Pictured: Enid Williams, teacher at the Chicago Seventh-day Adventist School.
While I prepare for that time, like you, I have the opportunity to be in this classroom, of life. And oh, what a classroom it is! Yes, one that requires its own prescribed preparation. It is assuring to know of classrooms where God’s messengers, committed evangelist educators, provide 1,260 plus contact hours annually of educational service ministry to students, with the aim of leading them into the embrace of their Savior.
Educators learn well so we can teach, well, so that we can connect with the heart and ignite supple minds. Apostle Paul proffers a definitive charge: “If your gift is serving others, serve them well. If you are a teacher, teach well,” Romans 12:7 (NLT).
I am reminded of the words of Ellen White that “It is not the highest work of education to communicate knowledge merely, but to impart that vitalizing energy which is received through the contact of mind with mind, and soul with soul. It is only life that can beget life.” Desire of Ages, p. 250:1
A godly example, marked by dogged determination, diligence and a desire for our students’ spiritual, personal, and academic wholeness and individual success, are what teachers in our union territory aim to provide. From our early childhood centers through grade 12, our mission is to glorify God through inspiring, Christ-centered, quality education that develop discerning, life-long learners, equipped to serve humanity. Simply put, we work to transform and inspire.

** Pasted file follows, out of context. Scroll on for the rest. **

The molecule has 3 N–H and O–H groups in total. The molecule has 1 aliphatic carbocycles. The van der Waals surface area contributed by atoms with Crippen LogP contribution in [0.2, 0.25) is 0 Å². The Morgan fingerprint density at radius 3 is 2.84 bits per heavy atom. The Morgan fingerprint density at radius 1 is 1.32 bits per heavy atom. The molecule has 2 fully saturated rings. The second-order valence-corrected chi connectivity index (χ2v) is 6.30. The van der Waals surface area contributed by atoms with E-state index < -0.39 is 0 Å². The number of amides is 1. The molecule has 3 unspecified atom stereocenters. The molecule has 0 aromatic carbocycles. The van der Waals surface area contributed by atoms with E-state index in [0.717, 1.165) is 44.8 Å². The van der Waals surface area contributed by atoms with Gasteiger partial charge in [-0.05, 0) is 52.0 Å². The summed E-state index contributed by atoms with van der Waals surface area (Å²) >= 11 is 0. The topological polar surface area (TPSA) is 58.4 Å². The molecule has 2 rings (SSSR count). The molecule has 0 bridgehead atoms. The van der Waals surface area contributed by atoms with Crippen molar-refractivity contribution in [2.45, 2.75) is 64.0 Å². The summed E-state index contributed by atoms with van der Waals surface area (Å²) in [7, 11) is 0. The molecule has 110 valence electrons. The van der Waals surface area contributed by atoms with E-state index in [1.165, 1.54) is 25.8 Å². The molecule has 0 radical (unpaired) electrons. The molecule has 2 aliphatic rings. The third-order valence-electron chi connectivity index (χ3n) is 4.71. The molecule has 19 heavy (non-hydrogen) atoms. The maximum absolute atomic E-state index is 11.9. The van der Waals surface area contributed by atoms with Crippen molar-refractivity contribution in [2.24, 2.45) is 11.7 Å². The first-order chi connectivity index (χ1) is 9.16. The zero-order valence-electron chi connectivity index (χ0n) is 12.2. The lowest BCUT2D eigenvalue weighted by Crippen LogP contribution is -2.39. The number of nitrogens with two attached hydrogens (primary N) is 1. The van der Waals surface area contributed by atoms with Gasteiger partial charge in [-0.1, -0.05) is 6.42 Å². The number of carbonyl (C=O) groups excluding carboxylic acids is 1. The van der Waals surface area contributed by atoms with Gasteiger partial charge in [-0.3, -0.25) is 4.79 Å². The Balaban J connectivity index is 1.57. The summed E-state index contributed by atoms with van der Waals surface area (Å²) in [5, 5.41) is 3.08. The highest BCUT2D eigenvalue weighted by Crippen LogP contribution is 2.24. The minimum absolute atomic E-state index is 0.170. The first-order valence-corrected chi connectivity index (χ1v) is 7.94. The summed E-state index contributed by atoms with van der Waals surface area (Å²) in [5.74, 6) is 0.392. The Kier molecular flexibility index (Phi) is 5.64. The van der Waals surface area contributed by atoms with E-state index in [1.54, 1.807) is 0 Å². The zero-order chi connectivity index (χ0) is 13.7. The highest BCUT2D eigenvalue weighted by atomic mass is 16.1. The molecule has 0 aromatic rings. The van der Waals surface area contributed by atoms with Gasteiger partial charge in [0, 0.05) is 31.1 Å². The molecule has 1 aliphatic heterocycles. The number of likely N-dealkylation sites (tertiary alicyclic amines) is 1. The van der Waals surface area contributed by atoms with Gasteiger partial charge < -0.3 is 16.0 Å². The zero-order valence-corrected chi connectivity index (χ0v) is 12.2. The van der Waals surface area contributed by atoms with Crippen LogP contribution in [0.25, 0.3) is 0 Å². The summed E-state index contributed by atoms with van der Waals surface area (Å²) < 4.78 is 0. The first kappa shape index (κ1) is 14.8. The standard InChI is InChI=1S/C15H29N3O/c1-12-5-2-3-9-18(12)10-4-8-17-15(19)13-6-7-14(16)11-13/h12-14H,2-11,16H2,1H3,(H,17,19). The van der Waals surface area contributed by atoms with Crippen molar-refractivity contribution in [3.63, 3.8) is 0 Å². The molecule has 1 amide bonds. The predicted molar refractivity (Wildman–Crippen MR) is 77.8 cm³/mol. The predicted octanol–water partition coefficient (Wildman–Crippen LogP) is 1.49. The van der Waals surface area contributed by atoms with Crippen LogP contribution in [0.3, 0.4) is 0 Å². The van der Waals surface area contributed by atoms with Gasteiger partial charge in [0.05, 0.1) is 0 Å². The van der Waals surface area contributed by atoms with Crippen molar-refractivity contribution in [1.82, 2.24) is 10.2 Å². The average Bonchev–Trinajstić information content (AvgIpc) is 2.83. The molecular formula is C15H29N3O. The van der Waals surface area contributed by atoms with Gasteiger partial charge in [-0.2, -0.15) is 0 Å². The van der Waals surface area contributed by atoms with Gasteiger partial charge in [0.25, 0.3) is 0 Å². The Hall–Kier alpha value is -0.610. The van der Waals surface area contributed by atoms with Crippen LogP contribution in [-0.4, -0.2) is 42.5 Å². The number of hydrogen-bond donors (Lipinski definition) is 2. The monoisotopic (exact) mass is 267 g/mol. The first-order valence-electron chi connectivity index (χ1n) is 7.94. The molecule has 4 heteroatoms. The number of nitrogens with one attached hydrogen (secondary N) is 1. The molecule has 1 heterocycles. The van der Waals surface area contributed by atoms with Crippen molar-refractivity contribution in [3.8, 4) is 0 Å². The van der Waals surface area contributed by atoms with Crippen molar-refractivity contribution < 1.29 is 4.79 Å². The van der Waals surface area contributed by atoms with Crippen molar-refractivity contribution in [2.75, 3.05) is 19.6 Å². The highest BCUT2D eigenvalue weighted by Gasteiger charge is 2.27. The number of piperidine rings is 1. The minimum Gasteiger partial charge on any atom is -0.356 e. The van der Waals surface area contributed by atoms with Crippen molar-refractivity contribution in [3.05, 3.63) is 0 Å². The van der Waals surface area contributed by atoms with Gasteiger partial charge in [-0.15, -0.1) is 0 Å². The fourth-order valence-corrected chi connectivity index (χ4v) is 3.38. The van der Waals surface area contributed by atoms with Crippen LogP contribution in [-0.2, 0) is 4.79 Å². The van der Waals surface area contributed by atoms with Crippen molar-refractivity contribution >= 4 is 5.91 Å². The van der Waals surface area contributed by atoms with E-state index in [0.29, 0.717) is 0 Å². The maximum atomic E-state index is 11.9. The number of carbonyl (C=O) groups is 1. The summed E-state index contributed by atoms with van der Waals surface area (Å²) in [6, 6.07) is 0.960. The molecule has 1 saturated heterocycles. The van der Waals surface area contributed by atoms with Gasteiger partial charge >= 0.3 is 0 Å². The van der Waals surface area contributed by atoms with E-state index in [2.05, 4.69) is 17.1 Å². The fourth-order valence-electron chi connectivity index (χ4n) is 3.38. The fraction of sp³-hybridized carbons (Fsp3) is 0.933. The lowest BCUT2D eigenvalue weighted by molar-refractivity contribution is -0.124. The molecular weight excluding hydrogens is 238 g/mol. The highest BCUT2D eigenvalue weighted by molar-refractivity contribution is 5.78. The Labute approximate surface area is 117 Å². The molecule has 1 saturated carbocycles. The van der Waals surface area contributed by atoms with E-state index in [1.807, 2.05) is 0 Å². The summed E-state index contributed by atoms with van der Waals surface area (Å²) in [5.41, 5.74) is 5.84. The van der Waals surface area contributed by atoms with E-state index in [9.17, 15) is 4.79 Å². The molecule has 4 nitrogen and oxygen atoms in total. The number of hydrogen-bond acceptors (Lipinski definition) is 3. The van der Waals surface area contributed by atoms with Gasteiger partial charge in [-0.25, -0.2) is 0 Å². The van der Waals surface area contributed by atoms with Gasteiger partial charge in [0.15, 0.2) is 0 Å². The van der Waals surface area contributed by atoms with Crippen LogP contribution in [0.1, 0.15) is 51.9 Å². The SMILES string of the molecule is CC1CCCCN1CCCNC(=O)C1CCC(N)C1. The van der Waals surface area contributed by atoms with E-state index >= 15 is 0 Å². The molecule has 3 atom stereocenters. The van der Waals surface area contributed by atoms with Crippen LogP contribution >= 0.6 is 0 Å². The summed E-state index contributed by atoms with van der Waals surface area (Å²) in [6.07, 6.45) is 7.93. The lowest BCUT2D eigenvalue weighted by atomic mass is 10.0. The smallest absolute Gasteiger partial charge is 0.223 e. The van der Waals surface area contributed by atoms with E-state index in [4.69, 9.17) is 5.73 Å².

We are inspired by the dedicated service of educators charged with a higher calling to accomplish a greater good, and too, by students who lift our spirits—daily; who through their resilience, potential and scholarship remind us, sometimes years later, of why we’ve chosen this impactful profession.
You know well a prescient threat to our education system in the United States today. No, it’s not finances, which we agree is an ever-present necessity. It’s a steady and disquieting decline of the teaching workforce. I ask this question: Who will go? Who will choose to keep the flame flickering in the hearts of our children and youth to meet the embrace of their Savior, to be equipped to serve in a rapidly changing world, and confidently transition to the next phase of their educational pursuits?
As you delve into the April 2023 issue and unveil evidence of teachers whose hearts are bent towards students and their well-being, my hope is that you will be similarly inspired.
While challenges in our society are looming larger and larger; the fight for the souls of our children is one we can ill afford to lose. Join us, in whatever way the Lord impresses you, to join this infantry of educators to contend for our children and their faith.
Ruth Horton is the Lake Union director of education.